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Basics of Electric Guitars

By Charles Hopkins Published 07/6/2006 | Music

Since the middle of the 20th century, the electric guitar has been at the forefront of music in the Western world. It is the staple instrument in concerts and studios, and several very famous music personalities have come to be identified with it. Yet not many of us are aware of the basics of an electric guitar. How does it work? How do a few thin strings produce the kind of reverberation that resonate in the minds and hearts of thousands of people at once?

An acoustic guitar is not so hard to figure out. The instrument has a hollow base, and the vibration of the strings produce a magnified resonance in that hollow, so we can hear the sounds loud and clear. The pitch and tone depend upon the thickness, the tension and the material of the strings, and also on their length. You can, of course, vary the length of the vibrating portion of the strings by pressing them down at different points.

However, when you see an electric guitar for the first time, you may be surprised in that it does not produce much sound at all when the strings are plucked. There is no hollow base, so the sound produced by the strings cannot reverberate and get magnified into audible melody. So how does it often take the lead instrumental role in concert hall performances, and reach thousands of people at once?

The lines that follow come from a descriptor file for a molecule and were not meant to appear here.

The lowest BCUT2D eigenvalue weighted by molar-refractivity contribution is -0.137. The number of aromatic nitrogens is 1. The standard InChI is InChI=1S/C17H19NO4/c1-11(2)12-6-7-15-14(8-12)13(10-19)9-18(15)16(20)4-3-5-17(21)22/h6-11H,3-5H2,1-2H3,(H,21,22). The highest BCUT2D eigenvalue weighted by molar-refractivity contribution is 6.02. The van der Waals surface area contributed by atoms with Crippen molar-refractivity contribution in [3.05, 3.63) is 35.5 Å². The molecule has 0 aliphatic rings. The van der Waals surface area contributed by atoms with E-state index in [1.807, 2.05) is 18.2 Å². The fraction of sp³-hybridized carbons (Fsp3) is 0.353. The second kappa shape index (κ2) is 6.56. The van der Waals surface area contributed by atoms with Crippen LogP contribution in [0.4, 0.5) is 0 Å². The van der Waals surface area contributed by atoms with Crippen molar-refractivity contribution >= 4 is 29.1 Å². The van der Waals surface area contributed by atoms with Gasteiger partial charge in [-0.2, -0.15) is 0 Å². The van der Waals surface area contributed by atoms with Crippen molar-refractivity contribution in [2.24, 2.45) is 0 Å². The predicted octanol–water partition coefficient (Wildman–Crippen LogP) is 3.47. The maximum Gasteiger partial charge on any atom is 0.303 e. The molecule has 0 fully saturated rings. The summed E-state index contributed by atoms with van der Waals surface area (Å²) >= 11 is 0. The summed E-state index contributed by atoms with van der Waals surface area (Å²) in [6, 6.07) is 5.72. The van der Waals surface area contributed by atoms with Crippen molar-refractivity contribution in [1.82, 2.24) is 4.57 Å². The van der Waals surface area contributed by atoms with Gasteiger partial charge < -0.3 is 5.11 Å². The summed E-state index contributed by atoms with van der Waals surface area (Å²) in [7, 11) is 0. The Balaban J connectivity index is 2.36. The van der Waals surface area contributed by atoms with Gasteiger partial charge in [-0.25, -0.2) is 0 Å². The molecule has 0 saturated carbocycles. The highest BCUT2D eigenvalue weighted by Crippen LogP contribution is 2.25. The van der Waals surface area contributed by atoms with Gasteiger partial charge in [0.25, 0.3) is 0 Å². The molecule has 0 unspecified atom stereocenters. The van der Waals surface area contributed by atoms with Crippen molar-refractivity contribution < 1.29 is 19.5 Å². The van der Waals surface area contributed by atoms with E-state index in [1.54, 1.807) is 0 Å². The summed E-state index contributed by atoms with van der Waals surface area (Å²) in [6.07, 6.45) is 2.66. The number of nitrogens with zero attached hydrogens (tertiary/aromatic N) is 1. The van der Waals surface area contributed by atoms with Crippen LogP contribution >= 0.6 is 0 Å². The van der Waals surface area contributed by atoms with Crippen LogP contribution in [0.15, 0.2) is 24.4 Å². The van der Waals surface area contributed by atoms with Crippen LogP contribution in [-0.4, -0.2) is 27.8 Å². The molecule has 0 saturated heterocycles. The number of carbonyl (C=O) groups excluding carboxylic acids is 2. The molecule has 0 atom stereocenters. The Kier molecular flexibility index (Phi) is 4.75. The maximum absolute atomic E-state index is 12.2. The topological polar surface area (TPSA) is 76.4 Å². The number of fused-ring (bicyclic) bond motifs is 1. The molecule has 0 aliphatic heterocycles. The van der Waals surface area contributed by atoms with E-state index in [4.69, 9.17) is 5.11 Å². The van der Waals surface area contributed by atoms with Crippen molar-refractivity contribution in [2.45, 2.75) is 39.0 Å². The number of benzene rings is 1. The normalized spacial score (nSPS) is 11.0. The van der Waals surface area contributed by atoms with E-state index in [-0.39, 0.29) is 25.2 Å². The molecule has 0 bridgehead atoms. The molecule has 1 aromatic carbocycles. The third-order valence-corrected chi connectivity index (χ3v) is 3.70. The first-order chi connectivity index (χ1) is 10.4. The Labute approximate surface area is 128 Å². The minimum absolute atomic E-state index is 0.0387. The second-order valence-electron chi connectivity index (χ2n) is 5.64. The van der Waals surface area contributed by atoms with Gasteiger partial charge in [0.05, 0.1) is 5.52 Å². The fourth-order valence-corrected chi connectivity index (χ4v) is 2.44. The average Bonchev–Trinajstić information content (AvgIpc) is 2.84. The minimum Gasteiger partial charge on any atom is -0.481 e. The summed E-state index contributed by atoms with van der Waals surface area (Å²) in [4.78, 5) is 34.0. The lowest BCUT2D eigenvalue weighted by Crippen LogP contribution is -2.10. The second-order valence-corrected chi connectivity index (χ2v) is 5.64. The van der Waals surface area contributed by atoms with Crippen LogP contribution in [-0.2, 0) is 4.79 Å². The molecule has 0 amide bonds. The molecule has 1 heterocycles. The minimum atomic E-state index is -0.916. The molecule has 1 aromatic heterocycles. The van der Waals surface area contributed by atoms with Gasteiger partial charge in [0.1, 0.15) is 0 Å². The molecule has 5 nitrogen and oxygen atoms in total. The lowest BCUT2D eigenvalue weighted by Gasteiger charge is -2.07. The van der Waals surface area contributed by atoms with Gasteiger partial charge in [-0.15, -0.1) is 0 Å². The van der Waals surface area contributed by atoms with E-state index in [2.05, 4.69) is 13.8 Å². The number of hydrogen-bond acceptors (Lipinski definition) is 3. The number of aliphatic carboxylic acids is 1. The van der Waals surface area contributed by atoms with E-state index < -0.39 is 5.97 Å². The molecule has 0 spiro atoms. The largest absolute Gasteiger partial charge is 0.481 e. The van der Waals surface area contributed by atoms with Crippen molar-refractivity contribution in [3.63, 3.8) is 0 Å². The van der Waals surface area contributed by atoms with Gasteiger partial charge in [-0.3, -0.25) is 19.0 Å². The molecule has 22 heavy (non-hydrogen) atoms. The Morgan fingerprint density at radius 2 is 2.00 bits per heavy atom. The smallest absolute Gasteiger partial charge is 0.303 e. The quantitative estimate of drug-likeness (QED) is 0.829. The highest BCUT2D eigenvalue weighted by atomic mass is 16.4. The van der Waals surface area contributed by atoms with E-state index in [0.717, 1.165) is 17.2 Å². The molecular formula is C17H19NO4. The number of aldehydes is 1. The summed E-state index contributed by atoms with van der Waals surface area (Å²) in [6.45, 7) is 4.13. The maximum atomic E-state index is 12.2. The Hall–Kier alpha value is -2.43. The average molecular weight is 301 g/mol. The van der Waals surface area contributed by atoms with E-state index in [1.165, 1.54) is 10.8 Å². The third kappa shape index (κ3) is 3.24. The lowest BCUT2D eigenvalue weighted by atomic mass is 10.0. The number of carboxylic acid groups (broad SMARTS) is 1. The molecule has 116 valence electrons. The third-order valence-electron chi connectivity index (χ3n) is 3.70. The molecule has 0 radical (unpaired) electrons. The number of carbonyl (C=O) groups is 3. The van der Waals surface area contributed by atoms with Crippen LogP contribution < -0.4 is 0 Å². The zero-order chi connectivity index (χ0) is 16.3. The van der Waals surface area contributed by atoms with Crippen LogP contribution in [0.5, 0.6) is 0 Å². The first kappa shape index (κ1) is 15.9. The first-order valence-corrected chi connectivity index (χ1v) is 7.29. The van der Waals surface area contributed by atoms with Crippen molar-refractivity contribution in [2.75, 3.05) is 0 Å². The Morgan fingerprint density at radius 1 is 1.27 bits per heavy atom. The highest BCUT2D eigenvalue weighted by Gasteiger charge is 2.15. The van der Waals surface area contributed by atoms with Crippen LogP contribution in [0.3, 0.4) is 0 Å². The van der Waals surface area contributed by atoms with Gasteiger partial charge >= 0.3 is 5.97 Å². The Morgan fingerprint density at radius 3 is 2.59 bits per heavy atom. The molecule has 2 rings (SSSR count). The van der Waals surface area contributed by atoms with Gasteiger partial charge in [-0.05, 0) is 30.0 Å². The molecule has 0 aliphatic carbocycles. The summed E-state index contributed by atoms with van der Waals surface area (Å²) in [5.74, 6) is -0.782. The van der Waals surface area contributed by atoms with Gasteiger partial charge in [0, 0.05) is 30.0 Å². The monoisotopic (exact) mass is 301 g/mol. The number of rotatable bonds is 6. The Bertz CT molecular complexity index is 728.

The electric guitar works on a principle that is very different from the acoustic guitar. It does not use acoustic reverberations for sound amplification. Instead, it depends upon certain properties of magnetism and electricity to do so.

You shall notice that there are certain bits of metal, slightly raised from the surface, near the center of the electric guitar. These are called 'pick-ups', and they are actually powerful and sensitive bits of magnet. So when the electric guitar is powered on, any vibration of the strings will cause a disturbance in the magnetic filed of the pick-ups, and they can further transform these waves into electric signals, which they then send to the amplifier and from there on to the sound box. In this way, every slight picking and  inaudible strumming of the electric guitar's string is able to produce a sound that can be amplified at will, according to your need for a quiet studio recording, or for forcefully assaulting the ear-drums of fans who pack the massive stadium.

If you're a beginner or a novice in the world of guitar music, and if you're wondering what kind of guitar you should first try to learn, then an electric guitar may be a good choice for you. Though the electric guitar looks more formidable and daunting than the acoustic guitar, its initial learning curve is actually smoother and shallower the other guitar varieties. However, that easy phase is as short as it is sweet; after you're through with the basics, you shall find that the going gets equally tough, whichever variety of guitar you choose to learn.